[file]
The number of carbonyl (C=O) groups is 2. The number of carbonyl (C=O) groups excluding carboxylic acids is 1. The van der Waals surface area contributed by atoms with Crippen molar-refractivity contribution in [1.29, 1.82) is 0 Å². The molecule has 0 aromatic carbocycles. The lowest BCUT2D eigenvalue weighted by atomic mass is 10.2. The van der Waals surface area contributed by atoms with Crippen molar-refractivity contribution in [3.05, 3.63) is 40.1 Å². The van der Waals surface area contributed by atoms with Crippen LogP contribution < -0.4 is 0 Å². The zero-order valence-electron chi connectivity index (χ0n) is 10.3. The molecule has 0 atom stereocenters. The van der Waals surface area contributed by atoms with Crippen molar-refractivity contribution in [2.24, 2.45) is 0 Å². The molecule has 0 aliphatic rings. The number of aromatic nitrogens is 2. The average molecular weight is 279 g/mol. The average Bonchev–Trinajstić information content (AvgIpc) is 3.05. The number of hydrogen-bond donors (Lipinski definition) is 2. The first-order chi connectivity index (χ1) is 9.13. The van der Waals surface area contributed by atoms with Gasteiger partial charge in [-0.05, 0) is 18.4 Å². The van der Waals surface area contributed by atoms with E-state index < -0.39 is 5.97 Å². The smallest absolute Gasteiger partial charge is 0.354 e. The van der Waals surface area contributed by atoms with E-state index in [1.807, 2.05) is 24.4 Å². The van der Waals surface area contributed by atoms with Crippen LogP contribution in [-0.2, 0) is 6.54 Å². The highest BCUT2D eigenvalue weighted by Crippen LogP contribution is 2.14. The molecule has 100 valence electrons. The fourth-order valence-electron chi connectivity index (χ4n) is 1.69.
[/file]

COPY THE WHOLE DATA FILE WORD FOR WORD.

The number of carbonyl (C=O) groups is 2. The number of carbonyl (C=O) groups excluding carboxylic acids is 1. The van der Waals surface area contributed by atoms with Crippen molar-refractivity contribution in [1.29, 1.82) is 0 Å². The molecule has 0 aromatic carbocycles. The lowest BCUT2D eigenvalue weighted by atomic mass is 10.2. The van der Waals surface area contributed by atoms with Crippen molar-refractivity contribution in [3.05, 3.63) is 40.1 Å². The van der Waals surface area contributed by atoms with Crippen LogP contribution < -0.4 is 0 Å². The zero-order valence-electron chi connectivity index (χ0n) is 10.3. The molecule has 0 atom stereocenters. The van der Waals surface area contributed by atoms with Crippen molar-refractivity contribution in [2.24, 2.45) is 0 Å². The molecule has 0 aliphatic rings. The number of aromatic nitrogens is 2. The average molecular weight is 279 g/mol. The average Bonchev–Trinajstić information content (AvgIpc) is 3.05. The number of hydrogen-bond donors (Lipinski definition) is 2. The first-order chi connectivity index (χ1) is 9.13. The van der Waals surface area contributed by atoms with Gasteiger partial charge in [-0.05, 0) is 18.4 Å². The van der Waals surface area contributed by atoms with E-state index < -0.39 is 5.97 Å². The smallest absolute Gasteiger partial charge is 0.354 e. The van der Waals surface area contributed by atoms with E-state index in [1.807, 2.05) is 24.4 Å². The van der Waals surface area contributed by atoms with Crippen LogP contribution in [-0.2, 0) is 6.54 Å². The highest BCUT2D eigenvalue weighted by Crippen LogP contribution is 2.14. The molecule has 100 valence electrons. The fourth-order valence-electron chi connectivity index (χ4n) is 1.69.